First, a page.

Lactate dehydrogenase test
The lactate dehydrogenase (LDH) test measures the amount of LDH in the blood.
LDH test; Lactic acid dehydrogenase test
How the Test is Performed
A blood sample is needed.
How to Prepare for the Test
Your health care provider may ask you to stop taking certain medicines that may affect the test. Medicines that can increase LDH measurements include anesthetics, aspirin, clofibrate, fluorides, mithramycin, narcotics, and procainamide. If you take any of these, tell your provider before the test is ordered.
How the Test will Feel
When the needle is inserted to draw blood, some people feel moderate pain. Others feel only a prick or stinging. Afterward, there may be some throbbing or a slight bruise. This soon goes away.
Why the Test is Performed
LDH is most often measured to check for tissue damage. The protein LDH is in many body tissues, especially the heart, liver, kidney, muscles, brain, blood cells, and lungs.
Other conditions for which the test may be done include:
- Low red blood cell count (anemia)
- Cancer, including blood cancer (leukemia) or lymph cancer (lymphoma)
Normal value range is 105 - 333 IU/L (international units per liter).
Normal value ranges may vary slightly among different laboratories. Some labs use different measurements or test different samples. Talk to your doctor about the meaning of your specific results.
What Abnormal Results Mean
A higher-than-normal level may indicate:
- Blood flow deficiency (ischemia)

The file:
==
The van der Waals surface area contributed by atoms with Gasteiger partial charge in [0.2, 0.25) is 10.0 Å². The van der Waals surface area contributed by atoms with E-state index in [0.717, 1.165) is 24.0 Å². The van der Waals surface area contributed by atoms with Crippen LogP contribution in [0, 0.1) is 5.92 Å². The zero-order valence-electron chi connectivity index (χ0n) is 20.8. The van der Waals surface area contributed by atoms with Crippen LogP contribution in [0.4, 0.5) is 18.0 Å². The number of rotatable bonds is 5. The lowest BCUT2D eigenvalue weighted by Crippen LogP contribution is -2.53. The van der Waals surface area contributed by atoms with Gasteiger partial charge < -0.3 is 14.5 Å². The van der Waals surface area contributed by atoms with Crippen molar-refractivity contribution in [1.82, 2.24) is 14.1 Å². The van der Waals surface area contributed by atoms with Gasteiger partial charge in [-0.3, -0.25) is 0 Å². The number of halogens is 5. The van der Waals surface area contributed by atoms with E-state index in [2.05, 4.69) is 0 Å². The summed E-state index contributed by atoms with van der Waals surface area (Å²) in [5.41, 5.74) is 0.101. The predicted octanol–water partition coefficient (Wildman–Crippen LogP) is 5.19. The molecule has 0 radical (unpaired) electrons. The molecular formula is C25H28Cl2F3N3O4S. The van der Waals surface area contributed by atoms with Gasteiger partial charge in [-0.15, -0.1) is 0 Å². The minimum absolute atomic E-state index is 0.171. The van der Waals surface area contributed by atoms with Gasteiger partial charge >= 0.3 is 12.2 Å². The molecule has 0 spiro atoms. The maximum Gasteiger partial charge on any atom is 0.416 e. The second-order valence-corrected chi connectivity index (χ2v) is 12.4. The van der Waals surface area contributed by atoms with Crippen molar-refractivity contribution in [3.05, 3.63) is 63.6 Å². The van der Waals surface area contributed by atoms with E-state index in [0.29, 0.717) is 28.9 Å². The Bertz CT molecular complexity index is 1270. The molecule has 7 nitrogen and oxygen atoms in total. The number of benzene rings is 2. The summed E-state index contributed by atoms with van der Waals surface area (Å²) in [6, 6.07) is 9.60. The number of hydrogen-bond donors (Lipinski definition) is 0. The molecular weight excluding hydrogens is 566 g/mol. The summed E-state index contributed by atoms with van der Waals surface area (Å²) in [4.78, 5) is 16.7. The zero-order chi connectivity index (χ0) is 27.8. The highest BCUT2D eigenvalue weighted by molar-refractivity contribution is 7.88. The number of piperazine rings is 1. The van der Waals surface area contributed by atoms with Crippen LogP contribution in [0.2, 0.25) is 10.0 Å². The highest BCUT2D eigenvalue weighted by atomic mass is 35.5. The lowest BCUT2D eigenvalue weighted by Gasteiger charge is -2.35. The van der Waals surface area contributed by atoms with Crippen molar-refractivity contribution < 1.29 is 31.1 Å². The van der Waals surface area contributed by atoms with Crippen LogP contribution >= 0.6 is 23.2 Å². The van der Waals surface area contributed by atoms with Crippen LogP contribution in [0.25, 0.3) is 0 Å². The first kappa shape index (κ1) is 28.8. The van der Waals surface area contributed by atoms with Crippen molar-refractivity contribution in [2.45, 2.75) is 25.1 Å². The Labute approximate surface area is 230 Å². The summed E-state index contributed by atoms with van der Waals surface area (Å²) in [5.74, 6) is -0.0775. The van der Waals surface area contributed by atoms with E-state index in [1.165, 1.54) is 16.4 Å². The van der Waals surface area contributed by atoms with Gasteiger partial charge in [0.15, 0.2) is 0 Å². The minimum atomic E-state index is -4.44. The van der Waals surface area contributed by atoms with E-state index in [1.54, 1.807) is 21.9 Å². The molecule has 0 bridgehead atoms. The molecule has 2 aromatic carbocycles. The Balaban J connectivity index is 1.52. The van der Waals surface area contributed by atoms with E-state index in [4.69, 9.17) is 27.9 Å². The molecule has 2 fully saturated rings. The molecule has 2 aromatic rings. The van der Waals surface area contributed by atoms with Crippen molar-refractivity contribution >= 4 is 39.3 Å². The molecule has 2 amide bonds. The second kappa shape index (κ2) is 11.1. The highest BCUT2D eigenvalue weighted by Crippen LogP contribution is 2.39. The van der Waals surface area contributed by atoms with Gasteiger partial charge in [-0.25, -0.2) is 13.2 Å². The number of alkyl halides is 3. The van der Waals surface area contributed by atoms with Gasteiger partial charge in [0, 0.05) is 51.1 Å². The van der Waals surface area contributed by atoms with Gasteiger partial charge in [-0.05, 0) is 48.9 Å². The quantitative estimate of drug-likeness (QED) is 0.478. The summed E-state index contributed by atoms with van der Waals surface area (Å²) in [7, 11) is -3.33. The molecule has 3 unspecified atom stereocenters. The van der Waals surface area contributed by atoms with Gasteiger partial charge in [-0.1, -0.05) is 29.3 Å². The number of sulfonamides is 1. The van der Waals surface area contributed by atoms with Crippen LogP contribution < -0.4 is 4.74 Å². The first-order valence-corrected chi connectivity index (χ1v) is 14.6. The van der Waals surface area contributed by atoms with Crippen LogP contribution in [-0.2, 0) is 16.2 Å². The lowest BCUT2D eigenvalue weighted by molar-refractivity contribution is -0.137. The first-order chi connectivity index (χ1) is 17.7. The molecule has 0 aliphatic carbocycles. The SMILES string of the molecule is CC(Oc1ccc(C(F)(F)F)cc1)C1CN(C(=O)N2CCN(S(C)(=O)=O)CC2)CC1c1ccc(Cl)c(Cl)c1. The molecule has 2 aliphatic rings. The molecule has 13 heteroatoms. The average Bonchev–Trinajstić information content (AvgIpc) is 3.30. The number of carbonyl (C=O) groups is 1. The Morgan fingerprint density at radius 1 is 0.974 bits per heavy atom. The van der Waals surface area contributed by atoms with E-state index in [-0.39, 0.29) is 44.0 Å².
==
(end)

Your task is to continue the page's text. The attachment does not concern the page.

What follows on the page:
- Heart attack
- Hemolytic anemia
- Infectious mononucleosis
- Liver disease (for example, hepatitis)
- Low blood pressure
- Muscle injury
- Muscle weakness and loss of muscle tissue (muscular dystrophy)
- New abnormal tissue formation (usually cancer)
- Tissue death
If the LDH level is raised, your doctor may order an LDH isoenzymes test to determine the location of any tissue damage.
Veins and arteries vary in size from one patient to another and from one side of the body to the other. Obtaining a blood sample from some people may be more difficult than from others.
Other risks associated with having blood drawn are slight, but may include:
- Excessive bleeding
- Fainting or feeling light-headed
- Hematoma (blood accumulating under the skin)
- Infection (a slight risk any time the skin is broken)
Ferri FF, ed. Ferri's Clinical Advisor 2014. Philadelphia: Pa: Elsevier Mosby; 2014: Section IV– Laboratory tests and interpretation of results.
Last reviewed 2/24/2014 by Todd Gersten, MD, Hematology/Oncology, Florida Cancer Specialists & Research Institute, Wellington, FL. Review provided by VeriMed Healthcare Network. Also reviewed by David Zieve, MD, MHA, Isla Ogilvie, PhD, and the A.D.A.M. Editorial team.
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